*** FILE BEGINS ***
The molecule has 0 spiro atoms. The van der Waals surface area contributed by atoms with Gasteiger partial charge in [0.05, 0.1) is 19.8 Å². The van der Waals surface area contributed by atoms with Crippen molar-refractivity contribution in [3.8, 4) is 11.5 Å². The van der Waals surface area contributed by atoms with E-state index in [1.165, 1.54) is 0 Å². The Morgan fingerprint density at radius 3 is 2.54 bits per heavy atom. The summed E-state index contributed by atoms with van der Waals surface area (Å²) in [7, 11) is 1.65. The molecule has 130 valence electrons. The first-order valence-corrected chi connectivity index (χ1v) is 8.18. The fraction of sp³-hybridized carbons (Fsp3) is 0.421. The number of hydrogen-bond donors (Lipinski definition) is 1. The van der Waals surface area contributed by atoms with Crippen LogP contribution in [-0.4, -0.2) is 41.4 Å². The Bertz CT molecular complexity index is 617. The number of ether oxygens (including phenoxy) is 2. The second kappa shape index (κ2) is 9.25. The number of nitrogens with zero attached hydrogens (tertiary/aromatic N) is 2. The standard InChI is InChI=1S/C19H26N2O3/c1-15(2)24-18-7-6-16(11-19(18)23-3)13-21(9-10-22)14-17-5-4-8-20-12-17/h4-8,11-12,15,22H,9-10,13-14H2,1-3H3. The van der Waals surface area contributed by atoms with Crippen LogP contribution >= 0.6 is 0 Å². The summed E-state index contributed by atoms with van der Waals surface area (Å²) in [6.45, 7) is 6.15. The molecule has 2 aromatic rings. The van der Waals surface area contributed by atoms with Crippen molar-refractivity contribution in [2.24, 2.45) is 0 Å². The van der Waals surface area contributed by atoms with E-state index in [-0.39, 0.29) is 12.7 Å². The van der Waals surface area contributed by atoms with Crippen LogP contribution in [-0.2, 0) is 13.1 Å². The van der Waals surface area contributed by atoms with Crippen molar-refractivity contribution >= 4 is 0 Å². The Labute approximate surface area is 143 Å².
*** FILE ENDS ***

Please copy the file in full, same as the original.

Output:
The molecule has 0 spiro atoms. The van der Waals surface area contributed by atoms with Gasteiger partial charge in [0.05, 0.1) is 19.8 Å². The van der Waals surface area contributed by atoms with Crippen molar-refractivity contribution in [3.8, 4) is 11.5 Å². The van der Waals surface area contributed by atoms with E-state index in [1.165, 1.54) is 0 Å². The Morgan fingerprint density at radius 3 is 2.54 bits per heavy atom. The summed E-state index contributed by atoms with van der Waals surface area (Å²) in [7, 11) is 1.65. The molecule has 130 valence electrons. The first-order valence-corrected chi connectivity index (χ1v) is 8.18. The fraction of sp³-hybridized carbons (Fsp3) is 0.421. The number of hydrogen-bond donors (Lipinski definition) is 1. The van der Waals surface area contributed by atoms with Crippen LogP contribution in [-0.4, -0.2) is 41.4 Å². The Bertz CT molecular complexity index is 617. The number of ether oxygens (including phenoxy) is 2. The second kappa shape index (κ2) is 9.25. The number of nitrogens with zero attached hydrogens (tertiary/aromatic N) is 2. The standard InChI is InChI=1S/C19H26N2O3/c1-15(2)24-18-7-6-16(11-19(18)23-3)13-21(9-10-22)14-17-5-4-8-20-12-17/h4-8,11-12,15,22H,9-10,13-14H2,1-3H3. The van der Waals surface area contributed by atoms with Crippen LogP contribution >= 0.6 is 0 Å². The summed E-state index contributed by atoms with van der Waals surface area (Å²) in [6.45, 7) is 6.15. The molecule has 2 aromatic rings. The van der Waals surface area contributed by atoms with Crippen molar-refractivity contribution in [2.24, 2.45) is 0 Å². The van der Waals surface area contributed by atoms with E-state index in [-0.39, 0.29) is 12.7 Å². The van der Waals surface area contributed by atoms with Crippen LogP contribution in [-0.2, 0) is 13.1 Å². The van der Waals surface area contributed by atoms with Crippen molar-refractivity contribution >= 4 is 0 Å². The Labute approximate surface area is 143 Å².